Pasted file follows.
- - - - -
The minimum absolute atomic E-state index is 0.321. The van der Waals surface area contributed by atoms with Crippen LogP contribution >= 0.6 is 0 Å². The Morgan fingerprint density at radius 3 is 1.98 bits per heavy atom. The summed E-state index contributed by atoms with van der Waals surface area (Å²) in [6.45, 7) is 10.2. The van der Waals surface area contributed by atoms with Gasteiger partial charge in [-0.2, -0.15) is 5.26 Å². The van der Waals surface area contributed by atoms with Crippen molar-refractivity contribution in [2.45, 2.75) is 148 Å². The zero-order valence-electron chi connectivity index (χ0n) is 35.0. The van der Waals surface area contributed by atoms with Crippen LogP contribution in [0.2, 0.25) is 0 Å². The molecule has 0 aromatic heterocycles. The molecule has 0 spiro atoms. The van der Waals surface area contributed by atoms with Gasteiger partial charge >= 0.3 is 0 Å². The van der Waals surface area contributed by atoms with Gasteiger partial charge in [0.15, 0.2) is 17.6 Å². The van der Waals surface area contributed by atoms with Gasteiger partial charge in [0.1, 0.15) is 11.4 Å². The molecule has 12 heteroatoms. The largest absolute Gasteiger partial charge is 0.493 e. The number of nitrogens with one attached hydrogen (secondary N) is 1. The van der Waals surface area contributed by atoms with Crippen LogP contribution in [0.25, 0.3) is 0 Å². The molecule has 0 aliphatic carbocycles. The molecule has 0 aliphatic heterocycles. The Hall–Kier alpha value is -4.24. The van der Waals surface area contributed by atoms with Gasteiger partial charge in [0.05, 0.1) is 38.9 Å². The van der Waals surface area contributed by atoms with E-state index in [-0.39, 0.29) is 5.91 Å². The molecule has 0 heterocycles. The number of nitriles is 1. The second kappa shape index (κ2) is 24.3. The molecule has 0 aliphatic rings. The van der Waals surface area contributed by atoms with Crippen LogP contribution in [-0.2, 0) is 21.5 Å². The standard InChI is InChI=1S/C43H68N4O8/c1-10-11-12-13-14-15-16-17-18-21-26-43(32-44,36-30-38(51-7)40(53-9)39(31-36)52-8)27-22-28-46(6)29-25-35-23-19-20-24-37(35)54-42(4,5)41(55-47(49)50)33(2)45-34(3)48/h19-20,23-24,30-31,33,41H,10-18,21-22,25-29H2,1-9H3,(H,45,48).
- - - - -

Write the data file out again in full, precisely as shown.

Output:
The minimum absolute atomic E-state index is 0.321. The van der Waals surface area contributed by atoms with Crippen LogP contribution >= 0.6 is 0 Å². The Morgan fingerprint density at radius 3 is 1.98 bits per heavy atom. The summed E-state index contributed by atoms with van der Waals surface area (Å²) in [6.45, 7) is 10.2. The van der Waals surface area contributed by atoms with Gasteiger partial charge in [-0.2, -0.15) is 5.26 Å². The van der Waals surface area contributed by atoms with Crippen molar-refractivity contribution in [2.45, 2.75) is 148 Å². The zero-order valence-electron chi connectivity index (χ0n) is 35.0. The van der Waals surface area contributed by atoms with Crippen LogP contribution in [0.2, 0.25) is 0 Å². The molecule has 0 aromatic heterocycles. The molecule has 0 spiro atoms. The van der Waals surface area contributed by atoms with Gasteiger partial charge >= 0.3 is 0 Å². The van der Waals surface area contributed by atoms with Gasteiger partial charge in [0.15, 0.2) is 17.6 Å². The van der Waals surface area contributed by atoms with Gasteiger partial charge in [0.1, 0.15) is 11.4 Å². The molecule has 12 heteroatoms. The largest absolute Gasteiger partial charge is 0.493 e. The number of nitrogens with one attached hydrogen (secondary N) is 1. The van der Waals surface area contributed by atoms with Crippen LogP contribution in [0.25, 0.3) is 0 Å². The molecule has 0 aliphatic carbocycles. The molecule has 0 aliphatic heterocycles. The Hall–Kier alpha value is -4.24. The van der Waals surface area contributed by atoms with Gasteiger partial charge in [0.05, 0.1) is 38.9 Å². The van der Waals surface area contributed by atoms with E-state index in [-0.39, 0.29) is 5.91 Å². The molecule has 0 heterocycles. The number of nitriles is 1. The second kappa shape index (κ2) is 24.3. The molecule has 0 aliphatic rings. The van der Waals surface area contributed by atoms with Crippen LogP contribution in [-0.2, 0) is 21.5 Å². The standard InChI is InChI=1S/C43H68N4O8/c1-10-11-12-13-14-15-16-17-18-21-26-43(32-44,36-30-38(51-7)40(53-9)39(31-36)52-8)27-22-28-46(6)29-25-35-23-19-20-24-37(35)54-42(4,5)41(55-47(49)50)33(2)45-34(3)48/h19-20,23-24,30-31,33,41H,10-18,21-22,25-29H2,1-9H3,(H,45,48).